Dental problems can cause your cat a great amount of pain and lead to other health issues. Today, our Stockton veterinary team discusses how to spot dental health problems in your cat, what the most common dental diseases are in cats, and preventing or treating these issues.
Cats And Oral Health
Your cat's oral health is crucial to their overall health and wellbeing. Your cat needs the use of their mouth, teeth and gums to eat and vocalize, so when their oral structures are diseased or damaged, and stop functioning properly, your cat experiences pain, which will interfere with their ability to eat and communicate normally.
Not only that, the bacteria and infection that causes many oral health issues in cats won't just remain in your kitty's mouth. Left untreated the infection and bacteria from your cat's mouth may begin to circulate throughout your pet's body, damaging organs such as their kidneys, liver and heart and leading to more serious impacts to their overall health and longevity of your feline friend.
How To Spot Dental Issues In Cats
Specific symptoms will differ between conditions, however, if you notice any of the following behaviors or symptoms, there is a chance that your cat is suffering from dental disease.
Some of the most common symptoms of dental disease in cats can include:
- Bad Breath (halitosis)
- Excessive drooling
- Weight loss
- Difficulty with or slow eating
- Missing or loose teeth
- Visible tartar
- Bleeding, swollen or noticeably red gums
- Pawing at their teeth or mouth
If you notice any of the above signs of dental disease in your cat, bring them to your Stockton vet as soon as possible for examinations. The sooner your cat's dental disease is diagnosed and treated the better for your cat's long-term health.
Common Cat Dental Diseases
While there is a wide range of health issues that can affect your cat's gums, teeth and other oral structures, there are three particularly common conditions to watch out for.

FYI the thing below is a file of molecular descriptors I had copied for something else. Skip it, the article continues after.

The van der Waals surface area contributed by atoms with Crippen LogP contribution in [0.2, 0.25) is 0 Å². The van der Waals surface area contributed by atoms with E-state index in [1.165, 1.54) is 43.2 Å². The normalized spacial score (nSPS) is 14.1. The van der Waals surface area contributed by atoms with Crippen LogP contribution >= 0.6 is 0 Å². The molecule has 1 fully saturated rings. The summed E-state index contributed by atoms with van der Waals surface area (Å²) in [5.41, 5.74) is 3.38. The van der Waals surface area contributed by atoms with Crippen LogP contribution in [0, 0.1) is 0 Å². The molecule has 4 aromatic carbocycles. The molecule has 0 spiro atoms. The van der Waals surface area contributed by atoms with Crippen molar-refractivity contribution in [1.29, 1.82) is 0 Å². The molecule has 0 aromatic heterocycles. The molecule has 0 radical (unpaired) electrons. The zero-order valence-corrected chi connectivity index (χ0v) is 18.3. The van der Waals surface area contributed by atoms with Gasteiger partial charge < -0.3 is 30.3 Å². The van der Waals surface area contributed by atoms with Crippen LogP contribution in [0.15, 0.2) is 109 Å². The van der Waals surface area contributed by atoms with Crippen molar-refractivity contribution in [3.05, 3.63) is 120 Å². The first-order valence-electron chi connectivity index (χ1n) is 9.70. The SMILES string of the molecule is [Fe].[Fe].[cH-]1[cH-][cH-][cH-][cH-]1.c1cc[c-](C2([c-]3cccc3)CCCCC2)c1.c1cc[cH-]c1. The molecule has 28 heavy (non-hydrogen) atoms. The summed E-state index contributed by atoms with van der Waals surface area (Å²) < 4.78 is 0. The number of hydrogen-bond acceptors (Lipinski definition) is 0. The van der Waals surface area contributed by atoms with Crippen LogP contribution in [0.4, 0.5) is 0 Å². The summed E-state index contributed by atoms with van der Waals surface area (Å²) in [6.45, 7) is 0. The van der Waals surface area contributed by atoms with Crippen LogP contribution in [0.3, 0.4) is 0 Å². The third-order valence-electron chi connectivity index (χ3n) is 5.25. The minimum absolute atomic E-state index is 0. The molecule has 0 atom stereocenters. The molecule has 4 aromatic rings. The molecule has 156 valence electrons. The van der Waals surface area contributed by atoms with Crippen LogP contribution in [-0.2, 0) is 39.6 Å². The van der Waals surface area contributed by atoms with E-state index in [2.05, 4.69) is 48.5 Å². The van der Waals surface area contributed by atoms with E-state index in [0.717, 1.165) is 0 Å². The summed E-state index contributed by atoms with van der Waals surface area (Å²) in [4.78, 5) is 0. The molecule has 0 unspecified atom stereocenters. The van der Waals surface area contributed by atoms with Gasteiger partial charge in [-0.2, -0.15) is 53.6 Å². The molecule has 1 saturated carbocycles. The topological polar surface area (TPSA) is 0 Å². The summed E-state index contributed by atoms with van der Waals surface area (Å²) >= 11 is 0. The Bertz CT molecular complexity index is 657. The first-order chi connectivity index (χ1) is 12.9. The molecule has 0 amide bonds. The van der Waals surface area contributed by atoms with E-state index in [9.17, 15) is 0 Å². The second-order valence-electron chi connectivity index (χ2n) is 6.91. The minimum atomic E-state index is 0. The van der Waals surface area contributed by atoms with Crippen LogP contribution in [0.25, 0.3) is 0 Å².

This is extremely common, with about 70% of all cats will develop some form of periodontal disease by the time they reach the age of 3.
This disease is an infection caused by bacteria found in plaque—the soft film of bacteria and food debris that builds up on teeth over the course of the day. If your cat's plaque isn't regularly brushed away or cleaned, it will harden and form tartar that extends below their gum life.
When the bacteria gets trapped below your cat's gum line and against their teeth, it will begin to irritate and erode the structures supporting your kitty's teeth. If untreated, periodontal disease will cause severe infection of your cat's gums, loose and missing teeth, and organ damage as the bacteria travels throughout your pet's body.
Feline stomatitis is an incredibly painful inflammation and ulceration (the opening of sores) of your cat's gums, cheeks and tongue.
Persians and Himalayans are predisposed to developing this condition but any cat can develop stomatitis.
Cats suffering from this condition are often in extreme pain and have reduced appetites because of that. In some cases, cats will become malnourished because it is so painful for them to eat. If your cat develops a mild case, at-home care might be enough to treat their stomatitis. But severe cases require surgical intervention.
Tooth resorption in cats describes the gradual destruction of a tooth or multiple teeth in your cat's mouth. This is a fairly common condition in cats, potentially affecting up to three-quarters of middle-aged and older cats.
When a cat suffers from tooth resorption, their body begins to break down the tooth's hard outer layer, making it loosen and cause your pet pain. This destruction occurs below your cat's gumline so it can be challenging to detect without a dental x-ray. However, if your cat suddenly develops a preference for soft foods or swallows their food without chewing, they may be suffering from this condition.
Preventing Feline Dental Issues
The absolute best way to help prevent the development of dental problems with your cat's teeth is routine brushing and cleaning of your cat's mouth. Your cat's teeth and gums will have a much better chance of remaining healthy if plaque is brushed or wiped away before it can cause damage or infection.
To maintain your cat's optimal oral health, bring your pet in for a professional dental examination and cleaning once a year. Dental appointments at Rosemarie Pet Hospital are like taking your kitty for an appointment at the veterinary cat dentist.
To prevent oral health issues from developing in the first place, you should begin cleaning your cat's teeth and gums while they are still a kitten and will be able to quickly adjust to the process. If your cat won't allow you to clean their teeth, dental treats and foods are also available to help you keep your cat's teeth healthy.
Note: The advice provided in this post is intended for informational purposes and does not constitute medical advice regarding pets. For an accurate diagnosis of your pet's condition, please make an appointment with your vet.